Blessings and traveling mercies to you as we approach Epiphany and the year to come. I look forward to walking with you.

For Those Who Have Far to Travel
An Epiphany Blessing

If you could see
the journey whole
you might never
undertake it;
might never dare
the first step
that propels you
from the place
you have known
toward the place
you know not.

Call it
one of the mercies
of the road:
that we see it
only by stages
as it opens
before us,
as it comes into
our keeping
step by
single step.

There is nothing
for it
but to go
and by our going
take the vows
the pilgrim takes:

to be faithful to
the next step;
to rely on more
than the map;
to heed the signposts
of intuition and dream;
to follow the star
that only you
will recognize;

to keep an open eye
for the wonders that
attend the path;
to press on
beyond distractions
beyond fatigue
beyond what would
tempt you
from the way.

There are vows
that only you
will know;
the secret promises
for your particular path
and the new ones
you will need to make
when the road
is revealed
by turns
you could not
have foreseen.

Keep them, break them,
make them again:
each promise becomes
part of the path;
each choice creates
the road
that will take you
to the place
where at last
you will kneel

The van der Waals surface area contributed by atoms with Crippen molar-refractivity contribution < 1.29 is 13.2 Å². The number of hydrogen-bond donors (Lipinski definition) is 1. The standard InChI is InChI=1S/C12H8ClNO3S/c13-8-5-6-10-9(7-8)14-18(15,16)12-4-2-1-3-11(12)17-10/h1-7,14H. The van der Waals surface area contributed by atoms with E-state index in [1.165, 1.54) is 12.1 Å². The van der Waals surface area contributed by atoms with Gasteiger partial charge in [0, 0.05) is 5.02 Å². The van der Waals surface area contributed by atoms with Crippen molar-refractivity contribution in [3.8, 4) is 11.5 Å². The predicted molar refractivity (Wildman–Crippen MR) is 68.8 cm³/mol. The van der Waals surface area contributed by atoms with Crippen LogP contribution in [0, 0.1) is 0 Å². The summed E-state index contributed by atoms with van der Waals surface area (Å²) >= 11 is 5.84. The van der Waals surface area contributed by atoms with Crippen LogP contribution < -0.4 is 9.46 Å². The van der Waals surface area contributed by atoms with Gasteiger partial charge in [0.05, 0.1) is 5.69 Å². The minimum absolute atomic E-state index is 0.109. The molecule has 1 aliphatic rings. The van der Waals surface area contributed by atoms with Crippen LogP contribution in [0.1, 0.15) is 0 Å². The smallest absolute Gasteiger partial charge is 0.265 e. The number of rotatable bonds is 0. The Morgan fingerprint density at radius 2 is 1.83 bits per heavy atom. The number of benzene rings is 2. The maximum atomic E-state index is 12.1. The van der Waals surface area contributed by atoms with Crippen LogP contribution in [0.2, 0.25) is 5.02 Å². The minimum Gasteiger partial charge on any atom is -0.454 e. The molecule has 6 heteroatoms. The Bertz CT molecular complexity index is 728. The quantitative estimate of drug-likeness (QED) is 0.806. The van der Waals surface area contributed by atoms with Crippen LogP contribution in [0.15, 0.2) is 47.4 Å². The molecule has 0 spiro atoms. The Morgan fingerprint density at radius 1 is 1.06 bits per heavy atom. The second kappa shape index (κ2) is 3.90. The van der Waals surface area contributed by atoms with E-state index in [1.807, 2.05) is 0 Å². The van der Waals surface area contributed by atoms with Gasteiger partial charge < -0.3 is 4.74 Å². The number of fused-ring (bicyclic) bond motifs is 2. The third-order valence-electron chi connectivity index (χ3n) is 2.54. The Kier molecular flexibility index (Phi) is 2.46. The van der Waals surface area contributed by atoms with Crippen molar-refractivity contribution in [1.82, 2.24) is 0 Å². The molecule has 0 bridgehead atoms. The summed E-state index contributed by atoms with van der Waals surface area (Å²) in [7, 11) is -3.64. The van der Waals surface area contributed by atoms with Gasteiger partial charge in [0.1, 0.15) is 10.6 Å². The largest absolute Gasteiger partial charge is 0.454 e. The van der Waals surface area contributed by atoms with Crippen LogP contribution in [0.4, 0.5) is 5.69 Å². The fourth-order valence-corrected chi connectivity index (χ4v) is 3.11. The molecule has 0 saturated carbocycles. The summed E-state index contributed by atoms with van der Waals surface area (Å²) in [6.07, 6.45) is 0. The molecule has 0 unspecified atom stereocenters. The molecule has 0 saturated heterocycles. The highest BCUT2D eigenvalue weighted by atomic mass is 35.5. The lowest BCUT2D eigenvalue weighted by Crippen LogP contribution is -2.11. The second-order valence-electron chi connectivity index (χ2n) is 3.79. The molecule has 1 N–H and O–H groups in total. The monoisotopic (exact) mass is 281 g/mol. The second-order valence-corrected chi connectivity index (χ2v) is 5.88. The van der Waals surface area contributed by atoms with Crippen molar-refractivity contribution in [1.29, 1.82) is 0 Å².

to offer the gift
most needed—
the gift that only you
can give—
before turning to go
home by
another way.

P.S. For previous reflections on Epiphany here at The Painted Prayerbook, click the images or titles below. Also, the special holiday discount on annual subscriptions to Jan Richardson Images (the website that makes my work available for use in worship and education) will be available through Epiphany Day (January 6). For info, visit Jan Richardson Images.

Epiphany: Where the Map Begins

Feast of the Epiphany: Blessing the House

Feast of the Epiphany: A Calendar of Kings

The Feast of the Epiphany: Magi and Mystery

[To use the “Epiphany” image, please visit this page at janrichardsonimages.com. Your use of janrichardsonimages.com helps make the ministry of The Painted Prayerbook possible. Thank you!]